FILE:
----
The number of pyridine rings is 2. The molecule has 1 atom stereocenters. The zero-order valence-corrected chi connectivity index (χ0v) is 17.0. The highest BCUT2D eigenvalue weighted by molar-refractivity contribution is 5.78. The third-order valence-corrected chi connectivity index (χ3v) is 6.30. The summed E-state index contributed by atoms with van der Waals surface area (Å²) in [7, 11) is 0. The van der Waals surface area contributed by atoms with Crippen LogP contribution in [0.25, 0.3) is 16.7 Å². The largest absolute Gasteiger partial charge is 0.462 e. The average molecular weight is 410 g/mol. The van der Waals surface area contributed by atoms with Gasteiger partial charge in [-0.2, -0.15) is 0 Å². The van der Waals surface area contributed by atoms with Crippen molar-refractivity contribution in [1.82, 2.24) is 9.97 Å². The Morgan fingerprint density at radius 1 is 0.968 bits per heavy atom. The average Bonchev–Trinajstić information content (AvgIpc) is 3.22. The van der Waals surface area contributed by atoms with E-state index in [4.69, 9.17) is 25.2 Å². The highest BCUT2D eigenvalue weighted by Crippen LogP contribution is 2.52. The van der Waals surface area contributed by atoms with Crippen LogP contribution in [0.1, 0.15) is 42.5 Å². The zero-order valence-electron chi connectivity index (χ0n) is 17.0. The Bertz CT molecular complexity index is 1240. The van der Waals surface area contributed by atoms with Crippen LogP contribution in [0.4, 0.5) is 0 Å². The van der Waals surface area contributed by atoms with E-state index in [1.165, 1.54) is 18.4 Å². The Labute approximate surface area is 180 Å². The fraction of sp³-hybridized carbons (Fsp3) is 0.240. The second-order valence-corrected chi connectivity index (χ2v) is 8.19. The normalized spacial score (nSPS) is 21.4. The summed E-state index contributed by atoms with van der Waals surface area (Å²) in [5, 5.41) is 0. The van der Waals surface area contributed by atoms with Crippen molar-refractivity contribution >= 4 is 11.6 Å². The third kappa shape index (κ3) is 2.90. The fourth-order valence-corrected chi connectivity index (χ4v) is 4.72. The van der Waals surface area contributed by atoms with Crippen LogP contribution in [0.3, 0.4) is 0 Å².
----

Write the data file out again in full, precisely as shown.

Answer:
The number of pyridine rings is 2. The molecule has 1 atom stereocenters. The zero-order valence-corrected chi connectivity index (χ0v) is 17.0. The highest BCUT2D eigenvalue weighted by molar-refractivity contribution is 5.78. The third-order valence-corrected chi connectivity index (χ3v) is 6.30. The summed E-state index contributed by atoms with van der Waals surface area (Å²) in [7, 11) is 0. The van der Waals surface area contributed by atoms with Crippen LogP contribution in [0.25, 0.3) is 16.7 Å². The largest absolute Gasteiger partial charge is 0.462 e. The average molecular weight is 410 g/mol. The van der Waals surface area contributed by atoms with Gasteiger partial charge in [-0.2, -0.15) is 0 Å². The van der Waals surface area contributed by atoms with Crippen molar-refractivity contribution in [1.82, 2.24) is 9.97 Å². The Morgan fingerprint density at radius 1 is 0.968 bits per heavy atom. The average Bonchev–Trinajstić information content (AvgIpc) is 3.22. The van der Waals surface area contributed by atoms with E-state index in [4.69, 9.17) is 25.2 Å². The highest BCUT2D eigenvalue weighted by Crippen LogP contribution is 2.52. The van der Waals surface area contributed by atoms with Crippen LogP contribution in [0.1, 0.15) is 42.5 Å². The zero-order valence-electron chi connectivity index (χ0n) is 17.0. The Bertz CT molecular complexity index is 1240. The van der Waals surface area contributed by atoms with Crippen LogP contribution in [0.4, 0.5) is 0 Å². The van der Waals surface area contributed by atoms with E-state index in [1.165, 1.54) is 18.4 Å². The Labute approximate surface area is 180 Å². The fraction of sp³-hybridized carbons (Fsp3) is 0.240. The second-order valence-corrected chi connectivity index (χ2v) is 8.19. The normalized spacial score (nSPS) is 21.4. The summed E-state index contributed by atoms with van der Waals surface area (Å²) in [5, 5.41) is 0. The van der Waals surface area contributed by atoms with Crippen molar-refractivity contribution >= 4 is 11.6 Å². The third kappa shape index (κ3) is 2.90. The fourth-order valence-corrected chi connectivity index (χ4v) is 4.72. The van der Waals surface area contributed by atoms with Crippen LogP contribution in [0.3, 0.4) is 0 Å².